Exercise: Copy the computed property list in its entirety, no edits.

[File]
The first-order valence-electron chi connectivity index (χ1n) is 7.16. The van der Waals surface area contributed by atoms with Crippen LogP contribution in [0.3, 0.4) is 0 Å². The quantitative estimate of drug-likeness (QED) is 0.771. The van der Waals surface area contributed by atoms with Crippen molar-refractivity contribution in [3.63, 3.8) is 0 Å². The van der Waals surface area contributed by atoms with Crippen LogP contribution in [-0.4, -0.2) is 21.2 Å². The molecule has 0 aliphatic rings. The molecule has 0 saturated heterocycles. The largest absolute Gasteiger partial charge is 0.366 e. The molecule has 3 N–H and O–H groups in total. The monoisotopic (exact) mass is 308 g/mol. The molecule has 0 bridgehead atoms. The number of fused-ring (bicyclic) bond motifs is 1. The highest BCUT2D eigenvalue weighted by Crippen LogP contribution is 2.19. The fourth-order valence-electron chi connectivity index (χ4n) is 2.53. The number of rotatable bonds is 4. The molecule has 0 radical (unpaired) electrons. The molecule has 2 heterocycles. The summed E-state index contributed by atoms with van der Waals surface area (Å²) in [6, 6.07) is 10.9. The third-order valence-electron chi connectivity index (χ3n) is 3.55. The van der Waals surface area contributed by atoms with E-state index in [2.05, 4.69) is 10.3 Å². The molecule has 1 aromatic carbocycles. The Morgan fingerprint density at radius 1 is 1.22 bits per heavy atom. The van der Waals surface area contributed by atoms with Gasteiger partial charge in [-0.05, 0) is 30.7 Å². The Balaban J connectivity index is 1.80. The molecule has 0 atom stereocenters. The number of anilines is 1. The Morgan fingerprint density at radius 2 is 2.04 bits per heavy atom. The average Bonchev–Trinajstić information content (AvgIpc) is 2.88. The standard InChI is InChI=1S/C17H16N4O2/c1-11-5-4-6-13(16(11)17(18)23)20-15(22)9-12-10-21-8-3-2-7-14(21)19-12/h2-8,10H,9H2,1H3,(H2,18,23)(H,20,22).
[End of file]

The first-order valence-electron chi connectivity index (χ1n) is 7.16. The van der Waals surface area contributed by atoms with Crippen LogP contribution in [0.3, 0.4) is 0 Å². The quantitative estimate of drug-likeness (QED) is 0.771. The van der Waals surface area contributed by atoms with Crippen molar-refractivity contribution in [3.63, 3.8) is 0 Å². The van der Waals surface area contributed by atoms with Crippen LogP contribution in [-0.4, -0.2) is 21.2 Å². The molecule has 0 aliphatic rings. The molecule has 0 saturated heterocycles. The largest absolute Gasteiger partial charge is 0.366 e. The molecule has 3 N–H and O–H groups in total. The monoisotopic (exact) mass is 308 g/mol. The molecule has 0 bridgehead atoms. The number of fused-ring (bicyclic) bond motifs is 1. The highest BCUT2D eigenvalue weighted by Crippen LogP contribution is 2.19. The fourth-order valence-electron chi connectivity index (χ4n) is 2.53. The number of rotatable bonds is 4. The molecule has 0 radical (unpaired) electrons. The molecule has 2 heterocycles. The summed E-state index contributed by atoms with van der Waals surface area (Å²) in [6, 6.07) is 10.9. The third-order valence-electron chi connectivity index (χ3n) is 3.55. The van der Waals surface area contributed by atoms with E-state index in [2.05, 4.69) is 10.3 Å². The molecule has 1 aromatic carbocycles. The Morgan fingerprint density at radius 1 is 1.22 bits per heavy atom. The van der Waals surface area contributed by atoms with Gasteiger partial charge in [-0.05, 0) is 30.7 Å². The Balaban J connectivity index is 1.80. The molecule has 0 atom stereocenters. The number of anilines is 1. The Morgan fingerprint density at radius 2 is 2.04 bits per heavy atom. The average Bonchev–Trinajstić information content (AvgIpc) is 2.88. The standard InChI is InChI=1S/C17H16N4O2/c1-11-5-4-6-13(16(11)17(18)23)20-15(22)9-12-10-21-8-3-2-7-14(21)19-12/h2-8,10H,9H2,1H3,(H2,18,23)(H,20,22).